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RFID system crash costs Tokyo trains millions

Train station ticket gates in Tokyo were left open to the world.

It's no secret that we're fans of the myriad of uses IC tags and RFID technology in general, particularly the way they have flourished in Japan, but progress isn't always smooth, as illustrated by a major IC hiccup in Tokyo that caused disruption to thousands of people there this morning.

During Friday morning rush hour, the system that powers the RFID readers on ticket gates at almost all Tokyo train stations decided to stop working, resulting in a sticky moment for railway operators, as the masses threatened to overrun 650 crowded station concourses.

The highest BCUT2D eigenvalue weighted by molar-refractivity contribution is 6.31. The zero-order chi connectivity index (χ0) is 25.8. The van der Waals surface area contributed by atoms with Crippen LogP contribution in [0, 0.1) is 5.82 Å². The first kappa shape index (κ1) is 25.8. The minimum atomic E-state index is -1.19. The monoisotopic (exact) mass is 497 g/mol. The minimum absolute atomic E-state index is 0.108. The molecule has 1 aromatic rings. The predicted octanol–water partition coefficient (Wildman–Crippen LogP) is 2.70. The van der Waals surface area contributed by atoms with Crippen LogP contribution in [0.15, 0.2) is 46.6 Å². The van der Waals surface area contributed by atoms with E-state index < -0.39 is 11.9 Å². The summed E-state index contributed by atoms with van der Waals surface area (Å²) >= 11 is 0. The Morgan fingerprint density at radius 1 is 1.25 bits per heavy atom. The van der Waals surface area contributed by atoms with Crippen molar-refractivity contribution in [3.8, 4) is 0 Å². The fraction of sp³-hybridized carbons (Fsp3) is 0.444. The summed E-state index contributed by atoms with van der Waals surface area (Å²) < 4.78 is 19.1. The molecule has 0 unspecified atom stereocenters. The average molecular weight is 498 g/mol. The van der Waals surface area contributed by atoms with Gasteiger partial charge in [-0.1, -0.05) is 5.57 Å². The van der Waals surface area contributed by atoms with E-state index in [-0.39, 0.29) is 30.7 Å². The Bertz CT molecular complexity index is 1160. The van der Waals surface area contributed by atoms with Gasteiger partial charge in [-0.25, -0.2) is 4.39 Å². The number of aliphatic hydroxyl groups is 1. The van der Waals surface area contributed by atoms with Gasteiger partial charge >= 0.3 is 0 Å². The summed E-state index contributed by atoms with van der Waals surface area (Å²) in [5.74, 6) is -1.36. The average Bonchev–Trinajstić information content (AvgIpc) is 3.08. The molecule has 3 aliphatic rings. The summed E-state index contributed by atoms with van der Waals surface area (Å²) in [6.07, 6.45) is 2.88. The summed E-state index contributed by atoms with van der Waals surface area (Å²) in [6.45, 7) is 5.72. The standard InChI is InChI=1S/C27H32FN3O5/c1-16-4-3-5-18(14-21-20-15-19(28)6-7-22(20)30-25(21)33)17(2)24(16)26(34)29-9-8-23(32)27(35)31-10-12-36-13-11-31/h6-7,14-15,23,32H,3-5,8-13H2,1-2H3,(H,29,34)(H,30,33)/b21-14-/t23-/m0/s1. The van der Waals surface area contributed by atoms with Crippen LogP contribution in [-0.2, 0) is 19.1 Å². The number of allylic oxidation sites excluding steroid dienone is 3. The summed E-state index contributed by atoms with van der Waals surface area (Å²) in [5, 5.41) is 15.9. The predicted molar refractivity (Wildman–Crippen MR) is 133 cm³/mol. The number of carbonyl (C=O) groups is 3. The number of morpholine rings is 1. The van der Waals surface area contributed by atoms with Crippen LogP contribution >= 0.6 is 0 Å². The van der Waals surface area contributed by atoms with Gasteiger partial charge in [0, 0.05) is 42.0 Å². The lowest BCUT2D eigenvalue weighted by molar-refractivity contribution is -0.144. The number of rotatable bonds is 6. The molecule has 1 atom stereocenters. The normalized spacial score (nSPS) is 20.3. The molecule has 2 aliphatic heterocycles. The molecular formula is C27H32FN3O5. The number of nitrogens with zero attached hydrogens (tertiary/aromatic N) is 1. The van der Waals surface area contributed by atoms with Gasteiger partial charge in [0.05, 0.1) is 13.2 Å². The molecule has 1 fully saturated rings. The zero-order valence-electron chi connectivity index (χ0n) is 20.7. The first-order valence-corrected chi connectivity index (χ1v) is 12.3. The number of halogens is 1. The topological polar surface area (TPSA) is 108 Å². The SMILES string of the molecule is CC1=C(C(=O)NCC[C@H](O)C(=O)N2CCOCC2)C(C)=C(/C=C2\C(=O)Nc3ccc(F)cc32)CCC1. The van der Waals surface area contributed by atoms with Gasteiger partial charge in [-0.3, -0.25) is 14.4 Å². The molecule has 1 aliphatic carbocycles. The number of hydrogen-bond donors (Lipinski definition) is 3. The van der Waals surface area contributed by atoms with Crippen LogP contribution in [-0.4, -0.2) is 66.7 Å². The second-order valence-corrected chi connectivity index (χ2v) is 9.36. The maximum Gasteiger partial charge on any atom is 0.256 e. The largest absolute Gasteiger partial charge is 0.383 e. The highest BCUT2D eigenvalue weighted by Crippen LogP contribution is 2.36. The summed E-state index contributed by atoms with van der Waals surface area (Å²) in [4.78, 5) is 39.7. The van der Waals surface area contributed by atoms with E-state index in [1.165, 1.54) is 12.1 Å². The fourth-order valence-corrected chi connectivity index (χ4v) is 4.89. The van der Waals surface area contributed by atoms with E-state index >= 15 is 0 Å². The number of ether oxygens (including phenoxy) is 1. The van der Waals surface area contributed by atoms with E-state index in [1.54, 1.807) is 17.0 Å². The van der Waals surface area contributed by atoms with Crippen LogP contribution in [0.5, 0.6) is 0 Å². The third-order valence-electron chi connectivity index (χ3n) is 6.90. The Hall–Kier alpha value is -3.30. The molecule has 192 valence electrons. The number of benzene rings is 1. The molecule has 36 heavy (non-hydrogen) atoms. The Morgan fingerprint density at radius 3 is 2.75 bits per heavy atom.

Free for all

Faced with the choice to either ask hundreds of thousands of busy commuters to put away their IC card travel passes and phones and get in line to buy traditional tickets, the companies - led by Japan Rail East - opted instead to open the gates and let passengers enter the stations and travel for free.

Although the highly blame-oriented nature of Japanese society means that the maker of the faulty ticket gates, Nippon Signal, is sure to feel the heat from the problem, the fact that the RFID readers were back online by 11am will ensure the technology marches ahead.